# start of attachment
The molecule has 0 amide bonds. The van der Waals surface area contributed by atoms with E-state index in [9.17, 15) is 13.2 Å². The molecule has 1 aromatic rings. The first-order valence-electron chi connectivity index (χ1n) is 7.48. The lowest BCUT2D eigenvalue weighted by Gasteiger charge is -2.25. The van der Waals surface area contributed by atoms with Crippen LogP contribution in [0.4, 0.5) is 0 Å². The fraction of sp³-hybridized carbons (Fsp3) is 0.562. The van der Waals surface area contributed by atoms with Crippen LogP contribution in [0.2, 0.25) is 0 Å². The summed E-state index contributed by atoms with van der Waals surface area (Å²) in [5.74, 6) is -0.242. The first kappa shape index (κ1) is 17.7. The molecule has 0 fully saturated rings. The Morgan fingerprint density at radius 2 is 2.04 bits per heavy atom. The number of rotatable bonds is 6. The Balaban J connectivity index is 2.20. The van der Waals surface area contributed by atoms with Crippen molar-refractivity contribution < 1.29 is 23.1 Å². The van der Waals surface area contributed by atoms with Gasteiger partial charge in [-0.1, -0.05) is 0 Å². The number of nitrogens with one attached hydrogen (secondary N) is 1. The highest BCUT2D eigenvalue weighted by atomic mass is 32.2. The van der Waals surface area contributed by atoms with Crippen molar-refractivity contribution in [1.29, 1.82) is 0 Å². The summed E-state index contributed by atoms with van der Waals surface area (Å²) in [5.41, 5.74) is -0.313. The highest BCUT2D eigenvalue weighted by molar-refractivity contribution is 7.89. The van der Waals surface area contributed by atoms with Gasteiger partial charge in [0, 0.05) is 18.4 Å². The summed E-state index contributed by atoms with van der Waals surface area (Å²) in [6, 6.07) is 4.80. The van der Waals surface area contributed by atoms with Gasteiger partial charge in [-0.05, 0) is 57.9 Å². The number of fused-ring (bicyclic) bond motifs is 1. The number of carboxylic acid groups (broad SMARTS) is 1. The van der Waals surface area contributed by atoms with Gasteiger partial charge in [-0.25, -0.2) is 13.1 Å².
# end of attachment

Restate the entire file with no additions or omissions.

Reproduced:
The molecule has 0 amide bonds. The van der Waals surface area contributed by atoms with E-state index in [9.17, 15) is 13.2 Å². The molecule has 1 aromatic rings. The first-order valence-electron chi connectivity index (χ1n) is 7.48. The lowest BCUT2D eigenvalue weighted by Gasteiger charge is -2.25. The van der Waals surface area contributed by atoms with Crippen LogP contribution in [0.4, 0.5) is 0 Å². The fraction of sp³-hybridized carbons (Fsp3) is 0.562. The van der Waals surface area contributed by atoms with Crippen LogP contribution in [0.2, 0.25) is 0 Å². The summed E-state index contributed by atoms with van der Waals surface area (Å²) in [5.74, 6) is -0.242. The first kappa shape index (κ1) is 17.7. The molecule has 0 fully saturated rings. The Morgan fingerprint density at radius 2 is 2.04 bits per heavy atom. The number of rotatable bonds is 6. The Balaban J connectivity index is 2.20. The van der Waals surface area contributed by atoms with Crippen molar-refractivity contribution < 1.29 is 23.1 Å². The van der Waals surface area contributed by atoms with Gasteiger partial charge in [-0.1, -0.05) is 0 Å². The number of nitrogens with one attached hydrogen (secondary N) is 1. The highest BCUT2D eigenvalue weighted by atomic mass is 32.2. The van der Waals surface area contributed by atoms with Crippen molar-refractivity contribution in [1.29, 1.82) is 0 Å². The summed E-state index contributed by atoms with van der Waals surface area (Å²) in [5.41, 5.74) is -0.313. The highest BCUT2D eigenvalue weighted by molar-refractivity contribution is 7.89. The van der Waals surface area contributed by atoms with Gasteiger partial charge in [0, 0.05) is 18.4 Å². The summed E-state index contributed by atoms with van der Waals surface area (Å²) in [6, 6.07) is 4.80. The van der Waals surface area contributed by atoms with Gasteiger partial charge in [-0.05, 0) is 57.9 Å². The number of fused-ring (bicyclic) bond motifs is 1. The number of carboxylic acid groups (broad SMARTS) is 1. The van der Waals surface area contributed by atoms with Gasteiger partial charge in [-0.25, -0.2) is 13.1 Å².